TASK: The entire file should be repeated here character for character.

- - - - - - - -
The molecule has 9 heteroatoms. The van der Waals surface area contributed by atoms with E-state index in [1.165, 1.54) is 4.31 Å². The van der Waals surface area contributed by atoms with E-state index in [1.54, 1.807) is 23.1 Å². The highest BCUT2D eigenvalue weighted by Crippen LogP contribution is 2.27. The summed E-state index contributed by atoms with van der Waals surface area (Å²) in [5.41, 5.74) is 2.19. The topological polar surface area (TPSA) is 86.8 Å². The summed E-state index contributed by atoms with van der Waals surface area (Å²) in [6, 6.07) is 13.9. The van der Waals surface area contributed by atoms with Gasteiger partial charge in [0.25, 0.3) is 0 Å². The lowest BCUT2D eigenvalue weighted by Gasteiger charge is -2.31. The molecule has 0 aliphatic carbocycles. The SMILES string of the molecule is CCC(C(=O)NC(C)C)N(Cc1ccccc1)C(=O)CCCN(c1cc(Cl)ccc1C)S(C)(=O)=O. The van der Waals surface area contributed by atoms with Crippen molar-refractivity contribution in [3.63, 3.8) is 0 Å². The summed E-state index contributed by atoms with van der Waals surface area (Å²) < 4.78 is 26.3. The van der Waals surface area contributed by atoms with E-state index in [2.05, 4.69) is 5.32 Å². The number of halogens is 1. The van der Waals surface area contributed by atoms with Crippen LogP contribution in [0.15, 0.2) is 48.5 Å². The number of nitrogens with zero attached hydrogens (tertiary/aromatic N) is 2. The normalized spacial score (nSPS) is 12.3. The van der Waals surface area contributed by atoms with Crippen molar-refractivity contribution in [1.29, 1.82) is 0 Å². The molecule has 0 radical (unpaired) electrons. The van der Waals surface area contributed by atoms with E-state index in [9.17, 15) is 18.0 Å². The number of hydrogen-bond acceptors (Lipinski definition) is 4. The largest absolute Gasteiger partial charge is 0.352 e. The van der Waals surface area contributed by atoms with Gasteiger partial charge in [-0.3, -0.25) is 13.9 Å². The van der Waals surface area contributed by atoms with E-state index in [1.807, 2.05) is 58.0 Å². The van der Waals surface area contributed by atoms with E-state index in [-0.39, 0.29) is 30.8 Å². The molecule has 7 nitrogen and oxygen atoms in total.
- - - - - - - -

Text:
The molecule has 9 heteroatoms. The van der Waals surface area contributed by atoms with E-state index in [1.165, 1.54) is 4.31 Å². The van der Waals surface area contributed by atoms with E-state index in [1.54, 1.807) is 23.1 Å². The highest BCUT2D eigenvalue weighted by Crippen LogP contribution is 2.27. The summed E-state index contributed by atoms with van der Waals surface area (Å²) in [5.41, 5.74) is 2.19. The topological polar surface area (TPSA) is 86.8 Å². The summed E-state index contributed by atoms with van der Waals surface area (Å²) in [6, 6.07) is 13.9. The van der Waals surface area contributed by atoms with Gasteiger partial charge in [0.25, 0.3) is 0 Å². The lowest BCUT2D eigenvalue weighted by Gasteiger charge is -2.31. The molecule has 0 aliphatic carbocycles. The SMILES string of the molecule is CCC(C(=O)NC(C)C)N(Cc1ccccc1)C(=O)CCCN(c1cc(Cl)ccc1C)S(C)(=O)=O. The van der Waals surface area contributed by atoms with Crippen molar-refractivity contribution in [3.63, 3.8) is 0 Å². The summed E-state index contributed by atoms with van der Waals surface area (Å²) < 4.78 is 26.3. The van der Waals surface area contributed by atoms with E-state index in [2.05, 4.69) is 5.32 Å². The number of halogens is 1. The van der Waals surface area contributed by atoms with Crippen LogP contribution in [0.15, 0.2) is 48.5 Å². The number of nitrogens with zero attached hydrogens (tertiary/aromatic N) is 2. The normalized spacial score (nSPS) is 12.3. The van der Waals surface area contributed by atoms with Crippen molar-refractivity contribution in [1.29, 1.82) is 0 Å². The molecule has 0 radical (unpaired) electrons. The van der Waals surface area contributed by atoms with E-state index in [9.17, 15) is 18.0 Å². The number of hydrogen-bond acceptors (Lipinski definition) is 4. The largest absolute Gasteiger partial charge is 0.352 e. The van der Waals surface area contributed by atoms with Gasteiger partial charge in [-0.3, -0.25) is 13.9 Å². The van der Waals surface area contributed by atoms with E-state index in [1.807, 2.05) is 58.0 Å². The van der Waals surface area contributed by atoms with E-state index in [-0.39, 0.29) is 30.8 Å². The molecule has 7 nitrogen and oxygen atoms in total.